As outlined above, make a slow ascent, thus allowing sufficient time for your body to acclimatize to the altitude. Also, keep your fluid intake as high as possible (3-5 litres a day is recommended) and avoid alcohol.

What is Acute Mountain Sickness?
Above 3,500 m you may notice the effects of altitude, especially if your body is tuned only to sea level. Acute Mountain Sickness (AMS) usually develops in the first 8-24 hours at high altitude, and is rare below 4,500 m. Physical symptoms are unpredictable and vary greatly between individuals but they can include: breathlessness, nausea, disorientation, slurred speech and headaches, especially at night. If you experience any of these symptoms do not proceed to a higher camp and treat the condition in situ with plenty of fluids, an 18-hour rest and anti-inflammatories. If the symptoms are no longer present, you may then proceed with your climb.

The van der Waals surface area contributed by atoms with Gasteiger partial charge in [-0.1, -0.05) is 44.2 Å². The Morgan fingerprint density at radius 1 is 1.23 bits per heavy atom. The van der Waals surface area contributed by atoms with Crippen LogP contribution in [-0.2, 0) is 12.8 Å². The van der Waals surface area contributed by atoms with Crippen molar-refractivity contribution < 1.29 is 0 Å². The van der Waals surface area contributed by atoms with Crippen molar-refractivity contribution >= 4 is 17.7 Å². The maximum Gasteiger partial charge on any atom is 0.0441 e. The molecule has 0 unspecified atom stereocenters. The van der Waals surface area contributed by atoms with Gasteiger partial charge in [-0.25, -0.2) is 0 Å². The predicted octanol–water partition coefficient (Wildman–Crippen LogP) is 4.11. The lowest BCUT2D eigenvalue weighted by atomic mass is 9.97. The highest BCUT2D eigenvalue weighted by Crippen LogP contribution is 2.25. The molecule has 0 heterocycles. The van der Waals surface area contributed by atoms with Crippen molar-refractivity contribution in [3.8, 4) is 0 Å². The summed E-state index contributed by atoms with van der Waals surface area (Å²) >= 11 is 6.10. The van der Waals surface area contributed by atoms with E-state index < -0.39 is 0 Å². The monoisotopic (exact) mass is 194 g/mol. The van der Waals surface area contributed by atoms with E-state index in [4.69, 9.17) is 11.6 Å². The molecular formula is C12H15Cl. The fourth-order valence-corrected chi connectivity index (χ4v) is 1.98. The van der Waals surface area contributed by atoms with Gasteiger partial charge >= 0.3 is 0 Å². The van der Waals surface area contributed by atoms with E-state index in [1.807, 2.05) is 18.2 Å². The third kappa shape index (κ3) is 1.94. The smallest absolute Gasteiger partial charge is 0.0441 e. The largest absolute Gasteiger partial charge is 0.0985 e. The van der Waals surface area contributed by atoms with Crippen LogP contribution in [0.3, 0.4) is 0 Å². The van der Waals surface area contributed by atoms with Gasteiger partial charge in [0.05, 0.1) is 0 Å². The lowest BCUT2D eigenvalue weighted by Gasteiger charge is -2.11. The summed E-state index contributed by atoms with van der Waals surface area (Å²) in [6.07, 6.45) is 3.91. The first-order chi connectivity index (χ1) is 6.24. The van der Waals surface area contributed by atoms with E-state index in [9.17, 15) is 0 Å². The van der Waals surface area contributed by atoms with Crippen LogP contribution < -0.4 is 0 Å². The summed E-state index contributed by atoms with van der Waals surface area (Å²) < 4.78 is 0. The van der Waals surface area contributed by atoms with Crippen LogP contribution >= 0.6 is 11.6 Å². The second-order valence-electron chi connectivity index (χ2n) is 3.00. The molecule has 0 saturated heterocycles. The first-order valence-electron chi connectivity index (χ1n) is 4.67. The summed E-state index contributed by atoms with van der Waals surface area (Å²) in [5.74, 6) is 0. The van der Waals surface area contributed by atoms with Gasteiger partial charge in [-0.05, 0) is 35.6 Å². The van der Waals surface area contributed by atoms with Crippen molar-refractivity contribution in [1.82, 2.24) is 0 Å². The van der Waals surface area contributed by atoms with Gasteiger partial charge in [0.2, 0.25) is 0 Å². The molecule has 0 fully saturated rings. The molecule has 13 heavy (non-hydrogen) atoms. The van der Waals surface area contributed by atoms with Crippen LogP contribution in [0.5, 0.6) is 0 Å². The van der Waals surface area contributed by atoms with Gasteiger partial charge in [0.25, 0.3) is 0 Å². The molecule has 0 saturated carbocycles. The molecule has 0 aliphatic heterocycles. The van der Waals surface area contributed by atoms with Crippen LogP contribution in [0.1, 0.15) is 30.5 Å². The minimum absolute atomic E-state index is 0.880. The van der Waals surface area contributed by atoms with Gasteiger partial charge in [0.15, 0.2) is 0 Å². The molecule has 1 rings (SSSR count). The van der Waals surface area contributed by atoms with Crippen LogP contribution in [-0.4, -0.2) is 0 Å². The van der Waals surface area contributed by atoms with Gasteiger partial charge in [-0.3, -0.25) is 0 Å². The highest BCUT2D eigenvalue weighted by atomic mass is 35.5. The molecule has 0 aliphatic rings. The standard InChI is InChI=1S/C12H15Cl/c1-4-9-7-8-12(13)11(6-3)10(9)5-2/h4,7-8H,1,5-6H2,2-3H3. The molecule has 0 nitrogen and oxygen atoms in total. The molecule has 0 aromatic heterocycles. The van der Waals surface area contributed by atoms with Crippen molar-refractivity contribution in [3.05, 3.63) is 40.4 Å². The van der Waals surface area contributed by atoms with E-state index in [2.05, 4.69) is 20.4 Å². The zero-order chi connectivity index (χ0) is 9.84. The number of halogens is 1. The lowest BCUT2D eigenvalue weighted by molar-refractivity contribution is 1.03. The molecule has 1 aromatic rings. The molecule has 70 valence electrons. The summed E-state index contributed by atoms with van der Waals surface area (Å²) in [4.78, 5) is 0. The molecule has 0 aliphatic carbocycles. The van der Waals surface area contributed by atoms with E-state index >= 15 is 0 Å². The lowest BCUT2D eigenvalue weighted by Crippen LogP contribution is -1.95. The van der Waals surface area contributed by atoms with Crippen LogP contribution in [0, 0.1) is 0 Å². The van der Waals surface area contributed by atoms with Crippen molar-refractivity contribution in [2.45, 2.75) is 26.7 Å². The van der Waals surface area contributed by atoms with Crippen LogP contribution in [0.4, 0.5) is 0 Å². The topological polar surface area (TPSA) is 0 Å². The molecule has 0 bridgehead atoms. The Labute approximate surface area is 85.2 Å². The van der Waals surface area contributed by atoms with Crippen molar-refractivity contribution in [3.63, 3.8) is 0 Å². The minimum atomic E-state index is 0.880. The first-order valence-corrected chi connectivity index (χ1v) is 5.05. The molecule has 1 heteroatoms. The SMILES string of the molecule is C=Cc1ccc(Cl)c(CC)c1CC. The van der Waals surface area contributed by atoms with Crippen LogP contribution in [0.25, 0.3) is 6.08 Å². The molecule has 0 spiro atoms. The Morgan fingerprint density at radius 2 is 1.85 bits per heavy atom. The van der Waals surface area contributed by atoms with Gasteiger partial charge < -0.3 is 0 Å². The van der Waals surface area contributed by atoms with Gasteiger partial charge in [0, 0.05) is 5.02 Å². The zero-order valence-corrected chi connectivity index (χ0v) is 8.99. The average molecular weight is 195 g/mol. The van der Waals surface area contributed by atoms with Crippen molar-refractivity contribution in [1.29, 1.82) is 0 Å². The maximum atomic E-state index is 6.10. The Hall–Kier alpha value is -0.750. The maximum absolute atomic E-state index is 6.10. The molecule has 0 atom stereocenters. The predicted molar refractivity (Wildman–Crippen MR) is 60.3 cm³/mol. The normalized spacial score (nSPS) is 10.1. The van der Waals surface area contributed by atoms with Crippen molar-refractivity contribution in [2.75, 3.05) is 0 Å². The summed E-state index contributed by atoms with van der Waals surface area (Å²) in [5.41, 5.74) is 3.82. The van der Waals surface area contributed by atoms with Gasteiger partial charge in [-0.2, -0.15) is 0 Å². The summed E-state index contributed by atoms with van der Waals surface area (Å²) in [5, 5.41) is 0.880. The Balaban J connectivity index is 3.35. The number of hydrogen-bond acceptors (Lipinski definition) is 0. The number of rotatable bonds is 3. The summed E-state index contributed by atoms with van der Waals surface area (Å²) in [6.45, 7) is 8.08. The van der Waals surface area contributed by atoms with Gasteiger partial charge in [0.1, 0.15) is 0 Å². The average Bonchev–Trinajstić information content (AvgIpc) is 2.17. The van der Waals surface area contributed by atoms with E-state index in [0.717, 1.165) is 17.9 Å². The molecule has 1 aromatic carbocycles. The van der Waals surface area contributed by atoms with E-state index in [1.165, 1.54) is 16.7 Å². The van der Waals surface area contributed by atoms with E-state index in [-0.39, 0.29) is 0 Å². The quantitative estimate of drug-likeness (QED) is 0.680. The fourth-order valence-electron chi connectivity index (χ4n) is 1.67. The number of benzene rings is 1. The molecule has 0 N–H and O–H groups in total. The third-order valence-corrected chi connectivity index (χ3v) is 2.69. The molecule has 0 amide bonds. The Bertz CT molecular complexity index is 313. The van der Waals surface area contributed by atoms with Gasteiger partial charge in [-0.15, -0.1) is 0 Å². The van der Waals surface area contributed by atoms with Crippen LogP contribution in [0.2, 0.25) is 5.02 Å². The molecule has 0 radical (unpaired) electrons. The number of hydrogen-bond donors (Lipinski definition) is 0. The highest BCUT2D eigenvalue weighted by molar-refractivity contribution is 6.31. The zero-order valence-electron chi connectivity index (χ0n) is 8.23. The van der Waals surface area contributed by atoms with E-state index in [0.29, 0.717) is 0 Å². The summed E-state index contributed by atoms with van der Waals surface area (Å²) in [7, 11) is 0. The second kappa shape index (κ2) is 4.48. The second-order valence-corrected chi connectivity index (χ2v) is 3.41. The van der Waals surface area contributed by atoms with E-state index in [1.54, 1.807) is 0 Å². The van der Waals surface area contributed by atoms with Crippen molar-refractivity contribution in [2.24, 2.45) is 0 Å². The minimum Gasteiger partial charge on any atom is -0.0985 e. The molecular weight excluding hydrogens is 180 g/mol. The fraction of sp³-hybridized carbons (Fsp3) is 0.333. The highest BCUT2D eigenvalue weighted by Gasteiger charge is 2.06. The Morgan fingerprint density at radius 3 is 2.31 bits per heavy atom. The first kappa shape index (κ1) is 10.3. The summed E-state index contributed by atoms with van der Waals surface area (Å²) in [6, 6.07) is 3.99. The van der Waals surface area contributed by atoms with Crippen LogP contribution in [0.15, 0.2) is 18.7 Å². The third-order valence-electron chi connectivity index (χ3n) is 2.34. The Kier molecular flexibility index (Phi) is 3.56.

Note: in the event that treatment has no effect on your condition, or you experience further deterioration in your state of health, DESCEND QUICKLY as this may signal the fact that your condition of AMS (acute mountain sickness) has progressed to HAPE (high altitude pulmonary edema), which is fluid on the lungs; symptoms are shortness of breath and frothy/pink spit. Alternatively your condition may have progressed to HACE (high altitude cerebral edema) which is a swelling of the brain; symptoms are severe headache, vomiting, dizziness, loss of balance, blurred or double vision and drowsiness progressing to coma. Warning: both HAPE & HACE conditions are potentially fatal, and the only treatment is IMMEDIATE DESCENT.